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When automating user scenarios, we typically cover an end-to-end user flow. Unit testing recommends that each test method should be independant and only test one thing. But things are different in system acceptance testing, as we have to cover a user flow through the application.

Consider an ecommerce application where the user journey typically follows the below steps:

1 - visit homepage
2 - search for a product
3 - select the product
4 - add the product to cart
5 - click checkout
6 - sign in
7 - enter peyment details
8 - submit order
9 - wait for confirmation

Now each of these steps need to be verified as we flow through the user journey. So, there is dependency in test methods, e.g. step 3 depends on step 2 which breaks unit testing practice. Also if we put all steps in one test method it is not easy to detect what went wrong if the test failed. And if we wanted to isolate each test method so they are independant of each other, we have to repeat the initial steps over and over again.

What I have done in the past is to use TestNG to provide this dependency on previous test methods. I want to know how to handle user journeys in your testing.

How do you handle user journeys in your testing?

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2 Answers 2

Selenium is good for this. It has a Firefox plugin that allows you to "record" an end-to-end test that you perform in the browser, which can be played back later. You can also modify/hand-code tests. There's also support for modifying and running the tests in various languages (eg, we use C#), so you can code various logic and conditions into the test flow.

Looking at your test steps, I think it should be an elementary implementation (in theory -- in practice you may need some tweaking to make sure the HTML element selectors are correct every run).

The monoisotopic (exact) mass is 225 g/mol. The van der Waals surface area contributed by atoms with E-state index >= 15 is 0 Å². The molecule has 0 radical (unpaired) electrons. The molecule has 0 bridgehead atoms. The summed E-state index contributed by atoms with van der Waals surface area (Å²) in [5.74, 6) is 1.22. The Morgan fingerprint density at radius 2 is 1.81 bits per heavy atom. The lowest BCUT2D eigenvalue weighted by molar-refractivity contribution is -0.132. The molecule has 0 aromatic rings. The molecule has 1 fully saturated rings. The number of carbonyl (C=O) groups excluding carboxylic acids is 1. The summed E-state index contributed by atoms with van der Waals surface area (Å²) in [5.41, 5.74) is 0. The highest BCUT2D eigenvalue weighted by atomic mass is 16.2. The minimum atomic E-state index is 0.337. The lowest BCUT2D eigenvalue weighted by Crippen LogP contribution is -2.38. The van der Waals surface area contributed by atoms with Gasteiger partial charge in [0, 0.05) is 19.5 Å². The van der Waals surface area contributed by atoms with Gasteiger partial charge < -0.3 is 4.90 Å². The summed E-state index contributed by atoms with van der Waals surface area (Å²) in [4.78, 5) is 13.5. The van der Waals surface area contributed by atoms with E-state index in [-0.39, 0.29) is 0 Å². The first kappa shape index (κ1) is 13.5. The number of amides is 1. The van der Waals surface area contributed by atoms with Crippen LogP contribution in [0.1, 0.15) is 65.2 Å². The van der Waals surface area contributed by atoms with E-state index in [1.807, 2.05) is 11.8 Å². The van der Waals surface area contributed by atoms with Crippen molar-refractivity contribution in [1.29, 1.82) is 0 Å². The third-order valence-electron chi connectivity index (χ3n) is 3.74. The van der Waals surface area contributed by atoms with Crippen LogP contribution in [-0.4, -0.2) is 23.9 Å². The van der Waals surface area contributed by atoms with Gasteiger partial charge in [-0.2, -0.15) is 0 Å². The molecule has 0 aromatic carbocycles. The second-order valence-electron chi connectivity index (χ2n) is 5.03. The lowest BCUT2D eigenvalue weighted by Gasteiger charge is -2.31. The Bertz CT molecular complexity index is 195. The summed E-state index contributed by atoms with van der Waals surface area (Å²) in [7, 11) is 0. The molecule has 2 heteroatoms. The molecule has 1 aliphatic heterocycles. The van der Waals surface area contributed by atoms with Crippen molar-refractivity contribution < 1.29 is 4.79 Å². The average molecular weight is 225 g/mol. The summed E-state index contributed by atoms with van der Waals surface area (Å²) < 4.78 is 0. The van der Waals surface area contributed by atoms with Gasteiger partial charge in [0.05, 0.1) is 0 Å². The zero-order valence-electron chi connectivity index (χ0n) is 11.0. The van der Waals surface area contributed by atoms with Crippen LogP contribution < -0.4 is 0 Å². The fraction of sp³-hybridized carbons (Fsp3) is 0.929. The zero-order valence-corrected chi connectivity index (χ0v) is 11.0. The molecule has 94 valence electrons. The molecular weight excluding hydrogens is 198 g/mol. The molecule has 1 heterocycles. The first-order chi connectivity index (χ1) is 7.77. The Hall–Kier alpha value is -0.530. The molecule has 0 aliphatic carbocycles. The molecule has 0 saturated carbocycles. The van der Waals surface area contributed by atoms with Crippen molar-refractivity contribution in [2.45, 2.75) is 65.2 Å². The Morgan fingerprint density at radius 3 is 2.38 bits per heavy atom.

1. open URL
  2. enter text in a text box and click a button
  3. click a link
  4. click a button
  5. click a button
  6. enter text in two text boxes and click a button
  7. enter text in various text boxes
  8. click a button
  9. (code integration, check for email?)
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Thanks. I am aware of selenium, but my question was how do you write the test methods? do you write all steps in one method? or do you write each verification in a separate test method? –  Amir Ghahrai Jun 3 '12 at 19:09
    
@AmirGhahrai all together at first. But we can "copy and paste" individual tests to other contexts, add conditional logic, etc (if the tests are written correctly). –  McGarnagle Jun 3 '12 at 19:23
    
Use functional decomposition. In Java + WebDriver use a Test Class to represent a Test Suite containing have a number @Test methods for each Journey and create a PageObject with reusable methods for each test step action, e.g. clickLogin, clickCart etc. –  Martin Spamer Aug 14 '13 at 9:58

Chromium Browser Automation, also good sollution. You can also check for documentation and tutorials in Chromium Browser Automation web site: http://chrome-automation.com/ .

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